Dried Ginseng Root: Learn How To Store Ginseng Plants

dry ginseng
dry ginseng
(Image credit: eskymaks)

Growing ginseng as an alternative crop is increasing in popularity. Dried ginseng root is a popular curative herb in China that has been harvested for centuries, so much so that native ginseng has pretty much been eliminated. That makes American ginseng a potentially lucrative crop, but it does take some commitment and it is necessary to learn how to dry ginseng root properly and store for later use.

About Dried Ginseng Root

Ginseng is a perennial native herb found throughout the deciduous forests of the eastern United States. It was one of the earliest marketable herbs exported to ginseng hungry China. It was once abundant but was over-harvested in the mid 1970’s and is now more commonly grown as an alternative crop.

Ginseng is prized in Asia and can be quite profitable, however, it can take eight to ten years before that profit is realized. Older roots of eight to ten years of age command a higher price than younger roots. This means that proper drying and storing practices are imperative. As they say, one bad apple can spoil the bunch.

Ginseng root is dried until it is hard; it should easily snap in two. The inside of a properly dried root should be entirely white. Drying the root too quickly will create a brown ring inside the root and drying too slowly may foster mold.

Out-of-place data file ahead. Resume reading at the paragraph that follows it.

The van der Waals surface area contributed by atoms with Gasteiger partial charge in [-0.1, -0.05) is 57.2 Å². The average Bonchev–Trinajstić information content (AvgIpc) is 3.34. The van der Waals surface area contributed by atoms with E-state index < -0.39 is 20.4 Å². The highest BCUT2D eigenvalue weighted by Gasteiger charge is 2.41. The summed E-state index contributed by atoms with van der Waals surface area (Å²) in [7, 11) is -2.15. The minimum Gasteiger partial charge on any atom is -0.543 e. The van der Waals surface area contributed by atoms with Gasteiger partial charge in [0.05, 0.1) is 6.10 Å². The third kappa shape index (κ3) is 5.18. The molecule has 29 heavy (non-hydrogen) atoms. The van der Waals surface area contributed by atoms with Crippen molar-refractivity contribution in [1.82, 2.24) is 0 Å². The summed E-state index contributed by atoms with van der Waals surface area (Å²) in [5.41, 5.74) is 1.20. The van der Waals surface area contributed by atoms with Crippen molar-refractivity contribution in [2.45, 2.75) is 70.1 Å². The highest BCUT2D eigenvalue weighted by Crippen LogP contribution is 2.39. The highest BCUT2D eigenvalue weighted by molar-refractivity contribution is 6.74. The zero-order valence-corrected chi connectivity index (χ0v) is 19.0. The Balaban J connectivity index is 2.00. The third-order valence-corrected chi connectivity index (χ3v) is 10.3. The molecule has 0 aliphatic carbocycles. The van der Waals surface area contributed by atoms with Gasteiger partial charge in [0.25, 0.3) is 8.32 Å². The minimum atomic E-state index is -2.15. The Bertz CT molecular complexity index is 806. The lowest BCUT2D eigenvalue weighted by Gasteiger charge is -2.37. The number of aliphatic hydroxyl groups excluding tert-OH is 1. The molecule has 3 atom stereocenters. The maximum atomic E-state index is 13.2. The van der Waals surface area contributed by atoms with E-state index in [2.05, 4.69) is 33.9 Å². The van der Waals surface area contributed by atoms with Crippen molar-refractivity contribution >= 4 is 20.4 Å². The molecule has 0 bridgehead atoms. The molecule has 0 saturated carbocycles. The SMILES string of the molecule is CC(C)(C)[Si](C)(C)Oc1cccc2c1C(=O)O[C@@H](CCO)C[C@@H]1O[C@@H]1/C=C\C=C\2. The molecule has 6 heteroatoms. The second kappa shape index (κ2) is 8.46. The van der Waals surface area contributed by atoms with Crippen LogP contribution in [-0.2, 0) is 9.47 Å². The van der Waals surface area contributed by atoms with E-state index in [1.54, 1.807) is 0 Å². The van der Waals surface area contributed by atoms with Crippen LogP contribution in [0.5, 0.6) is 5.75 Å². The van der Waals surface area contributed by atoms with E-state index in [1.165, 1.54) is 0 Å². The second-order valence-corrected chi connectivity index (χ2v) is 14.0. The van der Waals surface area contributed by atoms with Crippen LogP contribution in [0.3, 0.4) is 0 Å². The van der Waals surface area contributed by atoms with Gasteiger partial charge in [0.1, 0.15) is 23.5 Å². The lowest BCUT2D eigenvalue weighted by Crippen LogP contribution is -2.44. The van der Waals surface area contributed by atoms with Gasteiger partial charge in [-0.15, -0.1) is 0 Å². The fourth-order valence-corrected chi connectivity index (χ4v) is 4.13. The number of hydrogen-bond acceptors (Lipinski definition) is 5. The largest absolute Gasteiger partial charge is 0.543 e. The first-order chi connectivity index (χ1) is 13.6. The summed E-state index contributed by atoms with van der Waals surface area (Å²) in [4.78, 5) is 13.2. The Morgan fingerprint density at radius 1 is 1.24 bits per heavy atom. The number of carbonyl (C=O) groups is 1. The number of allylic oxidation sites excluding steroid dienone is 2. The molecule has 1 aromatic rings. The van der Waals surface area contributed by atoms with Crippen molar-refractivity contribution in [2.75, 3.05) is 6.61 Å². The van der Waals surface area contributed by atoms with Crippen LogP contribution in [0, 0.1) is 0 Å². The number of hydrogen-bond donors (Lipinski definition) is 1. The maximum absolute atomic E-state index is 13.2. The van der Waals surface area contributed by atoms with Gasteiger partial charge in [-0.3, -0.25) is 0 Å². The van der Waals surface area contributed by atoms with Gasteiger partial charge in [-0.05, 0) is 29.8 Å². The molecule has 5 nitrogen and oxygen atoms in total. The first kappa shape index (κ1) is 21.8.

Drying and Storing Ginseng

There are many ways to dry ginseng root. Some people use dehumidifiers and heaters or wood stoves and fans. There are also commercial herb driers available, but they are only suitable for drying small amounts of the root. Larger units are available, but they can be quite expensive. Whatever your drying set-up, the critical issue is to avoid drying the roots too quickly, yet rapidly enough that mold doesn’t set in.

It’s of paramount importance to supply the drying roots with adequate ventilation and a consistent air temperature. Usually, roots are dried on racks or screens set up above floor level to provide air flow. Before drying the roots, wash them off with a low pressure stream of water; never scrub them.

Be sure to spread the roots out so they do not come into contact with each other. Rotate the roots on occasion to make sure that they are drying on all sides.

Ideal drying temperatures should be between 70 and 100 degrees F. (21-38 C.). Temperature, weather, humidity, and the method for providing heat will all be variables when drying ginseng root. That said, it should take between one and two weeks for the roots to completely dry at a temp of about 70 degrees F. (21 C.). Of course, small roots dry more rapidly than large roots, which can take up to six weeks.

Continually inspect the roots to check and see if they are drying all the way around. As mentioned above, a properly dried root will snap in two easily and should be completely white inside with no sign of mold.

How to store ginseng once the roots are dry? Simply store them in paper bags or boxes, never plastic. Plastic increases the humidity and may cause the precious roots to mold.

Amy Grant

Amy Grant has been gardening for 30 years and writing for 15. A professional chef and caterer, Amy's area of expertise is culinary gardening.